To make matters worse (for this reviewer), The Matrix Reloaded is told slightly out of order, though you would not know it immediately.  Neo is dreaming of Trinity fighting her way through a facility somewhere, bursting through a building window several stories up with an agent on her heels, and being shot and killed on the way down.  Picking up on its predecessor, Trinity and Neo are now a couple, and Neo is disturbed by the visions he receives.  Putting it aside for the moment, we learn that other members of the human resistance against the control that is the Matrix have gathered to discuss a new threat.  The machines have apparently begun drilling down to the last remaining human city, an underground labyrinth known as Zion, and home to them all.  Understandably, they want to defend that place.  However, another potential danger is revealed within the Matrix.  Agent Smith (Hugo Weaving), a program dedicated to policing their digital fantasy land and thought to have been disposed of by Neo in the previous film, is apparently alive and well.  Not only that, but he has the ability to imprint himself on anyone else within the Matrix, and he wants revenge on Neo.  What is making matters more difficult is the fact that the Oracle (Gloria Foster) is silent at a time when she is seemingly most needed.  Neo, in particular, is searching for her unsuccessfully.  Even though Zion had ordered all their ships and crews back to the city due to the approaching machine army, Neo asks that one ship stay behind in order to await word from the Oracle.  When they get back to Zion, Commander Lock (Harry Lennix) voices his disapproval of those like Morpheus who believe in prophesies and are willing jeopardize the city’s defenses in unproven theories.  Over his objections, when word finally arrives for Neo to meet the Oracle, Morpheus is given permission to leave once more.  When Neo confronts the old woman, more answers are given.  For starters, the Oracle is yet another program, and therefore potentially part of the system against which they are fighting.  Still, she tells him that he needs to go to the “Source,” where the path of the One is destined to end.  It involves a convoluted series of steps of tracking down people with ridiculous names like the Keymaker (Randall Duk Kim) and the Merovingian (Lambert Wilson).  They need the Keymaker to open the door to the Source, and he is being held hostage by the Merovingian.  After action sequence number 5,349, they obtain the Keymaker and Neo is able to get to the Source.  There, he meets another tritely named character called the Architect (Helmut Bakaitis), who apparently is the person who created the Matrix.  During their tete-a-tete, it comes to light that Neo is the seventh person to assume the mantle of the One, and that it is part of a cycle of destruction and renewal.  His entire life, in other words, is another system of control.  But because the Oracle’s main piece of advice to Neo has always been to make up his own mind about things, he decides to not go along with what the Architect tells him he needs to do.  Instead, he bursts out of the door and flies to where Trinity is, thus intervening in the vision of her death he had at the beginning.  He then proceeds to literally save her life by reaching into her body and restarting her heart.  It is the result of Neo once more choosing the human race instead of what the machines want him to do.  We close the film with the machines catching up with Morpheus’ ship and Neo stops the attack in the real world, which renders him unconscious.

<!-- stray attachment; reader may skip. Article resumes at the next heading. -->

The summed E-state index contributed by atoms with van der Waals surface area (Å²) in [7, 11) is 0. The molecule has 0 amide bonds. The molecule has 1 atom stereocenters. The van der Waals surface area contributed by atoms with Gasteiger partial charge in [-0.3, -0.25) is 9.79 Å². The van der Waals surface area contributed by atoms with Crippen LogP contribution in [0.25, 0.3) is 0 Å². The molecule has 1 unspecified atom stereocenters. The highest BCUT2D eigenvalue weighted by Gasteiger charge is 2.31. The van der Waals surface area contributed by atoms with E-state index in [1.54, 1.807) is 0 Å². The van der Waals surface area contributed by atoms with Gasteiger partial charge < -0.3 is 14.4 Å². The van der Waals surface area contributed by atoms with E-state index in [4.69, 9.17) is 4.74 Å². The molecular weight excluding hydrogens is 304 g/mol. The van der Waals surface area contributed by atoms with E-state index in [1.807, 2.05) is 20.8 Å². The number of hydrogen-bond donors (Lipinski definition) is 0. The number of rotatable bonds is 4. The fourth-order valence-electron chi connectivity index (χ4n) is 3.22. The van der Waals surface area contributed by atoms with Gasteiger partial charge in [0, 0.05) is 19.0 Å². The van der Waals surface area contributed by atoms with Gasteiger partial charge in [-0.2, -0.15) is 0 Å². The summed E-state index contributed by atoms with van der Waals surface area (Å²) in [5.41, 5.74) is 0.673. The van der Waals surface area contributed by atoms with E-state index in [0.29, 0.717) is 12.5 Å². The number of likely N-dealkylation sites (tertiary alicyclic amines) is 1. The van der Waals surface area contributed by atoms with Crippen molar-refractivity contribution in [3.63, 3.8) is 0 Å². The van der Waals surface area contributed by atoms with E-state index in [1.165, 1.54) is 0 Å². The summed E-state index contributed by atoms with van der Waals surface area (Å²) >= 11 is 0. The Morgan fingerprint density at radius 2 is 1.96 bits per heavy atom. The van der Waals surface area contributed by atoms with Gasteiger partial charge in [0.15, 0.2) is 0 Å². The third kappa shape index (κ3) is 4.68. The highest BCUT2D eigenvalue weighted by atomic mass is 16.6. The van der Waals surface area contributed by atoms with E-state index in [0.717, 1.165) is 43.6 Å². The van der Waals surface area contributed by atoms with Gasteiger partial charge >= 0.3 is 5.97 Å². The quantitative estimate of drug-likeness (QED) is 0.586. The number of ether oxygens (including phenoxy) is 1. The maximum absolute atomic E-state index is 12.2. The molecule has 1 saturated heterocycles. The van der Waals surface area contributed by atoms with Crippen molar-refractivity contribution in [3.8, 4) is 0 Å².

There are times when you can be unconscious while watching The Matrix Reloaded and not miss anything.  As I mentioned in my review of The Matrix, the deep philosophical ideas are constantly being cut short in their exploration by the tiresome action set pieces.  These are the moments at which it is safe to take a short nap, or get a snack, or do your taxes.  If you have seen its predecessor, then you will see nothing new in the fist fights or gun play in the sequel.  Many will argue that when Neo fights Agent Smith and all his clones it is something different, but is it really?  It is the same two people punching as in the first one, there are just more of one of them.  There are also more car chases and explosions.  Yawn.